The concept of immersing and projecting oneself into a Biblical scene about the life of Jesus was developed by Ludolph of Saxony in his Vita Christi in 1374 and became popular among the Devotio Moderna community.[5] The methods of methodical prayer as taught by the Devotio Moderna entered Spain and were known in the early 16th century, and influenced the approaches to Christian meditation.[4] Ignatius of Loyola used both of these techniques in his Spiritual exercises: a methodical format, as well as self-projection into a Biblical scene, e.g. starting a conversation with Christ in Calvary.[5]

The The Imitation of Christ (c. 1418), often attributed to Thomas a Kempis (d. 1471), a Brother of the Common Life, outlines the concepts of Modern Devotion, based on personal connection to God and the active showing of love towards Him (e.g., in the Blessed Sacrament of the altar or during mass). It influenced a number of Saints such as Thérèse of Lisieux.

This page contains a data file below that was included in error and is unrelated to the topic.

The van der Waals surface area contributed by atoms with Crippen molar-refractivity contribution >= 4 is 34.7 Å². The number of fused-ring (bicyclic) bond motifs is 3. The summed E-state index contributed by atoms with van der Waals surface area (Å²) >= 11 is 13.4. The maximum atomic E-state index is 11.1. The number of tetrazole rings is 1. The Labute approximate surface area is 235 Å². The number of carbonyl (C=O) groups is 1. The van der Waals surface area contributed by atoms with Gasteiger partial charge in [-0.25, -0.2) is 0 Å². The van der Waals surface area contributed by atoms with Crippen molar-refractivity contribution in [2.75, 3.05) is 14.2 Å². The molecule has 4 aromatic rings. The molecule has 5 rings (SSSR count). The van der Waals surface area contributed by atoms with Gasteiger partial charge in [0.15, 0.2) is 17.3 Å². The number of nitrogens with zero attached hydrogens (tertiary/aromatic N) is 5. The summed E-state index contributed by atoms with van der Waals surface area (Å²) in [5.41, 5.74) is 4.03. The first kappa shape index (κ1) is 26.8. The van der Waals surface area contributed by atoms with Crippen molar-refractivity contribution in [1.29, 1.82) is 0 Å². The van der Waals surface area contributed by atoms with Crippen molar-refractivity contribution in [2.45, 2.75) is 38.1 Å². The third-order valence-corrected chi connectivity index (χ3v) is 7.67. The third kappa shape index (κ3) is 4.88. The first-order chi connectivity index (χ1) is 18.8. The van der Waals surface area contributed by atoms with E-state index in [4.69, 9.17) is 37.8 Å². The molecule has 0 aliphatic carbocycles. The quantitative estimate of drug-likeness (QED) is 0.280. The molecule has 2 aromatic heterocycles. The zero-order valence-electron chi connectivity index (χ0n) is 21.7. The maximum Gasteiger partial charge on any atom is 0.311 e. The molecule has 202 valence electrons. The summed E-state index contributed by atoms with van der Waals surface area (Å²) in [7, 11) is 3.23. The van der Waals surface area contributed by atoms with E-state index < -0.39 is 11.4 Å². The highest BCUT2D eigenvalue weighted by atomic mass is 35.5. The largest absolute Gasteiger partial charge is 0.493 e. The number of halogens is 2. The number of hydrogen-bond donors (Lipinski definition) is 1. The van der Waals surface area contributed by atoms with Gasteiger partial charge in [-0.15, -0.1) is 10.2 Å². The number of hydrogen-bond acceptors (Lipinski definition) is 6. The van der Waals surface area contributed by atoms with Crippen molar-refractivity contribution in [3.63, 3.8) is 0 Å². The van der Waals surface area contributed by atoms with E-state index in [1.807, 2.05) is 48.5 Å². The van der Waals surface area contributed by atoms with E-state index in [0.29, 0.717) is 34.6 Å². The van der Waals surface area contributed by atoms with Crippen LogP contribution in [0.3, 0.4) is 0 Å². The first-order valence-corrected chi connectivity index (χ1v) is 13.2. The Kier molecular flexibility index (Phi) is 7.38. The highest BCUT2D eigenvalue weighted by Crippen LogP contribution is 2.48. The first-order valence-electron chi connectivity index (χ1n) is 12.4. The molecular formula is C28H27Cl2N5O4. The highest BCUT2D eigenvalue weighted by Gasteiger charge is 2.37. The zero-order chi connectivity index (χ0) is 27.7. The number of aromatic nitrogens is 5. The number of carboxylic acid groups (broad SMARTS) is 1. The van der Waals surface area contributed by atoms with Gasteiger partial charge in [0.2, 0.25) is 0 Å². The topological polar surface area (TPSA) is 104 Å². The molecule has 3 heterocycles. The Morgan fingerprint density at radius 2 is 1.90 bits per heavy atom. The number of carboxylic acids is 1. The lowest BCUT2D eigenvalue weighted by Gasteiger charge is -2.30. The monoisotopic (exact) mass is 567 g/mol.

See also


  • Spirituality renewed: Studies on significant representatives of the Modern Devotion. Edited by Hein Blommestijn, Charles Caspers and Rijcklof Hofman (Leuven: Peeters, 2003), (Studies in Spirituality Supplements, 10.) Pp. v+275 incl. 12 ills.


  1. ^ a b c ''Devotio Moderna by John H. Van Engen 1988 ISBN 0809129620 pages 7-12
  2. ^ a b c d e f The Westminster Dictionary of Christian Spirituality by Gordon S. Wakefield 1983 ISBN pages 113-114
  3. ^ a b Paradigms, poetics, and politics of conversion by Jan N. Bremmer, Wout Jac. van Bekkum, Arie L. Molendijk 2006 ISBN 9042917547 pages 59-62
  4. ^ a b Teresa of Avila's autobiography by Elena Carrera 2004 ISBN 1900755963 page 28
  5. ^ a b c Christian spirituality: an introduction by Alister E. McGrath 1999 ISBN 9780631212812 pages 84-87
  6. ^ The Reception of the Church Fathers in the West: From the Carolingians to the Maurists, Volume 1 by Irena Dorota Backus 1997 ISBN 9004097228 pages 405-415
  7. ^ a b Blessed are the peacemakers: a Christian spirituality of nonviolence by Michael Battle 2004 ISBN 0865548714 pages 67-71
  8. ^ Between Saint James and Erasmus: studies in late-medieval religious life by J. van Herwaarden 2003 ISBN 9789004129849 page 3
  9. ^ Christian Spirituality: Origins to the twelfth century, Vol 1 by Bernard McGinn 1986 ISBN 0710209274 pages 415-424
  10. ^ Christian spirituality: themes from the tradition by Lawrence S. Cunningham, Keith J. Egan 1996 ISBN 9780809136605 page 88-94
  11. ^ A brief history of spirituality by Philip Sheldrake 2007 ISBN 9781405117715 pages 107-108